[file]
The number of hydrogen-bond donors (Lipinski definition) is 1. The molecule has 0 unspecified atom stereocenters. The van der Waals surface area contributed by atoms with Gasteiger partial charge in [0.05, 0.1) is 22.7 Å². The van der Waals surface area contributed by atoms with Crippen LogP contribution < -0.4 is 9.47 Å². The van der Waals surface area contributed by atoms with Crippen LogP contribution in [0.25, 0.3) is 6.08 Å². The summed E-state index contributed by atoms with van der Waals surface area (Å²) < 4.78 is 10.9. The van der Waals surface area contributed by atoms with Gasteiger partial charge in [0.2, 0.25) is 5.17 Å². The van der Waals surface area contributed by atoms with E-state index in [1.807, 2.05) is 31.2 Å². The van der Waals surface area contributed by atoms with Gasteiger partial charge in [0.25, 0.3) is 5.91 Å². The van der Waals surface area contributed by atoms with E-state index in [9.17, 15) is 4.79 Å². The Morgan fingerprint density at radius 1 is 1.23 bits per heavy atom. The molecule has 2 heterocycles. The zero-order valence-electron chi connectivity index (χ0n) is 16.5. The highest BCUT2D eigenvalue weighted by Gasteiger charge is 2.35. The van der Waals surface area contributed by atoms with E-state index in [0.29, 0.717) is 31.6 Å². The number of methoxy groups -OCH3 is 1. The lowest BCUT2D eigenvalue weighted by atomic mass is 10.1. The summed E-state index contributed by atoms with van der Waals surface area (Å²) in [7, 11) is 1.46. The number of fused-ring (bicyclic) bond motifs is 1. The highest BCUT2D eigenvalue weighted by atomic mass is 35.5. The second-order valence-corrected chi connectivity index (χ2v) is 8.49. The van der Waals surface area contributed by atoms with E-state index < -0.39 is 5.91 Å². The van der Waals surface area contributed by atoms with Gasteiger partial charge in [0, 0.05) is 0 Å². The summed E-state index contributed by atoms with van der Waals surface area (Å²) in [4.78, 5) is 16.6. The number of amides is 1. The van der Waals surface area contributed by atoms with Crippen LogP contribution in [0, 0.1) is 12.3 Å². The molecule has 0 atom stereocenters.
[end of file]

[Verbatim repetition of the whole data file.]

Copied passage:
The number of hydrogen-bond donors (Lipinski definition) is 1. The molecule has 0 unspecified atom stereocenters. The van der Waals surface area contributed by atoms with Gasteiger partial charge in [0.05, 0.1) is 22.7 Å². The van der Waals surface area contributed by atoms with Crippen LogP contribution < -0.4 is 9.47 Å². The van der Waals surface area contributed by atoms with Crippen LogP contribution in [0.25, 0.3) is 6.08 Å². The summed E-state index contributed by atoms with van der Waals surface area (Å²) < 4.78 is 10.9. The van der Waals surface area contributed by atoms with Gasteiger partial charge in [0.2, 0.25) is 5.17 Å². The van der Waals surface area contributed by atoms with E-state index in [1.807, 2.05) is 31.2 Å². The van der Waals surface area contributed by atoms with Gasteiger partial charge in [0.25, 0.3) is 5.91 Å². The van der Waals surface area contributed by atoms with E-state index in [9.17, 15) is 4.79 Å². The Morgan fingerprint density at radius 1 is 1.23 bits per heavy atom. The molecule has 2 heterocycles. The zero-order valence-electron chi connectivity index (χ0n) is 16.5. The highest BCUT2D eigenvalue weighted by Gasteiger charge is 2.35. The van der Waals surface area contributed by atoms with E-state index in [0.29, 0.717) is 31.6 Å². The number of methoxy groups -OCH3 is 1. The lowest BCUT2D eigenvalue weighted by atomic mass is 10.1. The summed E-state index contributed by atoms with van der Waals surface area (Å²) in [7, 11) is 1.46. The number of fused-ring (bicyclic) bond motifs is 1. The highest BCUT2D eigenvalue weighted by atomic mass is 35.5. The second-order valence-corrected chi connectivity index (χ2v) is 8.49. The van der Waals surface area contributed by atoms with E-state index < -0.39 is 5.91 Å². The van der Waals surface area contributed by atoms with Gasteiger partial charge in [0, 0.05) is 0 Å². The summed E-state index contributed by atoms with van der Waals surface area (Å²) in [4.78, 5) is 16.6. The number of amides is 1. The van der Waals surface area contributed by atoms with Crippen LogP contribution in [0, 0.1) is 12.3 Å². The molecule has 0 atom stereocenters.